The expletive-spouting-yet-still-adorably-cuddly teddy bear Ted is back in theaters this week, and this time he's—surprisingly—married. In case you missed the first flick, the teddy bear with a startlingly profane POV ended the movie in love (or heavy lust, at least) with his coworker Tami-Lynn, played by up-and-comer Jessica Barth. Just in time to reprise her role for the sequel, Barth chatted with us about working with Seth MacFarlane (who voices Ted and wrote/directed the movie), what makes her laugh, and of course, what it's like to be married to a teddy bear.
: What's your 10-second description of the movie?
Jessica Barth: "Everything seems totally perfect at first, after my character and Ted get married. The movie flashes forward a year and they're fighting a lot. They're ready for kids but he can't make a baby...since, you know, he doesn't have a human body and all. We try to adopt but the state doesn't recognize him as a person, so he has to fight in court to prove his personhood."
MC: So since he's CGI, what were you actually acting with?
JB: "In both the first and second movie, I would rehearse with a stuffed animal or another object as an eye line, so I could get used to his presence. When it came time to film, the filmmakers take away the stuffed animal and you're acting against nothing, not even a green screen. There is nothing to react to."
MC: How did Seth MacFarlane direct you?
JB: "I figure out my technique for each scene, and then that technique can't change just because the stuffed animal is taken away. I have to show love and affection toward the character, so I have to 'see' a teddy bear next to me. But Seth and I are friends and he really trusted me. The only thing he would change were the jokes, occasionally. He would keep throwing out new lines for me to try."
MC: Could you actually hear Seth's voice for the parts where Ted is speaking?
JB: "It depended on the location and scene, but Seth was usually standing right near us, looking into the monitor, saying his lines. I couldn't see him, but I could hear him. The closest he ever got to me was a driving scene, where he was hidden in the backseat saying the lines."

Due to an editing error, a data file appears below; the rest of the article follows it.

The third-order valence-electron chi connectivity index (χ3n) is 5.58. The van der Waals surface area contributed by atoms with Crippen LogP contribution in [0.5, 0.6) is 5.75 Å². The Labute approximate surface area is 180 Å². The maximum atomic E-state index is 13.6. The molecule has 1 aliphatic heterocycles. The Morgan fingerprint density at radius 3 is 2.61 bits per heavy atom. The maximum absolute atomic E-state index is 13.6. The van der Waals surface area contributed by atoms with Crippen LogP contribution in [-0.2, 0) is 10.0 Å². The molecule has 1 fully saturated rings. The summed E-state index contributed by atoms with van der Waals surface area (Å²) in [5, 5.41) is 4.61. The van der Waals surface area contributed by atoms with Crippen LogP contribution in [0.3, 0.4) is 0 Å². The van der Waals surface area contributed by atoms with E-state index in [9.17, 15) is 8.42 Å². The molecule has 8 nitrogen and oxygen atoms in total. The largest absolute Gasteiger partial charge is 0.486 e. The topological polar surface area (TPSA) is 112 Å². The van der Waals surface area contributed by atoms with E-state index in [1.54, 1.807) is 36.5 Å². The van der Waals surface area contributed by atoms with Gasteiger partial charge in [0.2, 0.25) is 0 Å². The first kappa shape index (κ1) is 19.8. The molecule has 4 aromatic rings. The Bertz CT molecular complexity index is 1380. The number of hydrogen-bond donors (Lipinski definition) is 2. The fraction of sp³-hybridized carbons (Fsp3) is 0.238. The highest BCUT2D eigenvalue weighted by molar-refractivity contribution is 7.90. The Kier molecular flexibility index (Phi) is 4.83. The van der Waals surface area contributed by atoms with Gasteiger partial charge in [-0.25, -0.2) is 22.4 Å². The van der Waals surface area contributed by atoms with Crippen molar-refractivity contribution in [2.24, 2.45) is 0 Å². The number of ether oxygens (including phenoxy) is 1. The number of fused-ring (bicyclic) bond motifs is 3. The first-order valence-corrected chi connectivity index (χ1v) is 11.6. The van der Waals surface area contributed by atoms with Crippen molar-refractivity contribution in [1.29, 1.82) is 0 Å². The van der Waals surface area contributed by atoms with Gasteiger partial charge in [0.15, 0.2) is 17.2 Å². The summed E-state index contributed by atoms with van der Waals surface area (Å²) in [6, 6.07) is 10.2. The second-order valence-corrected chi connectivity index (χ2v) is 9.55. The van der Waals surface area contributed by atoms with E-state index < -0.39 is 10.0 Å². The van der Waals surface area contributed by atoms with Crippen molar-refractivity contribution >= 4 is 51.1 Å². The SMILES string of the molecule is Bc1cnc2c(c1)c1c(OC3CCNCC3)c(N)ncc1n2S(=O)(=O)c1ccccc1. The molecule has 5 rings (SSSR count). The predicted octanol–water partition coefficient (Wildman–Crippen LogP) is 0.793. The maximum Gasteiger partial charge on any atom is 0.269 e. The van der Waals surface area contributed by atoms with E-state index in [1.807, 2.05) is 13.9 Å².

MC: How would you describe your sense of humor?
JB: "I have an extremely dry wit, and appreciate dry humor. But I laugh at everything. If you're doing stand-up comedy, you want me in your audience. There will be an excellent gag reel from this film, because we just couldn't keep it together."
MC: Do you have a Ted at home? They sell the stuffed animals, right?
JB: "I have two Teds in my house, one wearing the tux from our wedding scene!"
How Melanie Travis Built Andie Into a Swimwear Giant
Plus, how brands are getting LGBTQ+ marketing all wrong. (Hint: stop rainbow-washing your brand each June.)
By Gabrielle Ulubay
Lizzo Embodies Disco-Ball Chic at the BET Awards
By Iris Goldsztajn
Lizzo, Sophie Turner and More Celebrities React to Roe v. Wade Being Overturned
It's been a difficult weekend.
By Iris Goldsztajn
Who Is Alexandria Ocasio-Cortez's Fiancé Riley Roberts?
AOC's husband-to-be is an "easygoing redhead" who lives with her in D.C.
By Katherine J Igoe
68 Times the Kardashians Posed Fully Nude and Owned It
And we mean fully nude—as in, not a shred of clothing.
By Bianca Rodriguez
Who Is Jonathan Owens, Simone Biles's Fiancé and NFL Player?
"The easiest yes!" Simone wrote about the couple's engagement.
By The Editors
Surprise! Priyanka Chopra Jonas and Nick Jonas Are Parents
They welcomed a baby via surrogate.
By Neha Prakash
Meghan and Harry Share First Photo of Their Daughter Lilibet Diana
The Sussex's holiday card is here!
By Rachel Epstein
The 50 Best Celebrity Couple Halloween Costumes Ever
Honestly, we're impressed.
By Charlotte Chilton
Alicia Keys Gets What She Wants
With her jazzy new album, Keys, the singer stopped worrying about everything except what matters: Her own opinion.
By Jessica Herndon
Brooke Shields on Reinventing Yourself, Making Friends in Your 40s, and More
The actress and CEO shared inspiring advice during a panel at 'Marie Claire's' "Power Trip: Off the Grid" conference.
By Rachel Epstein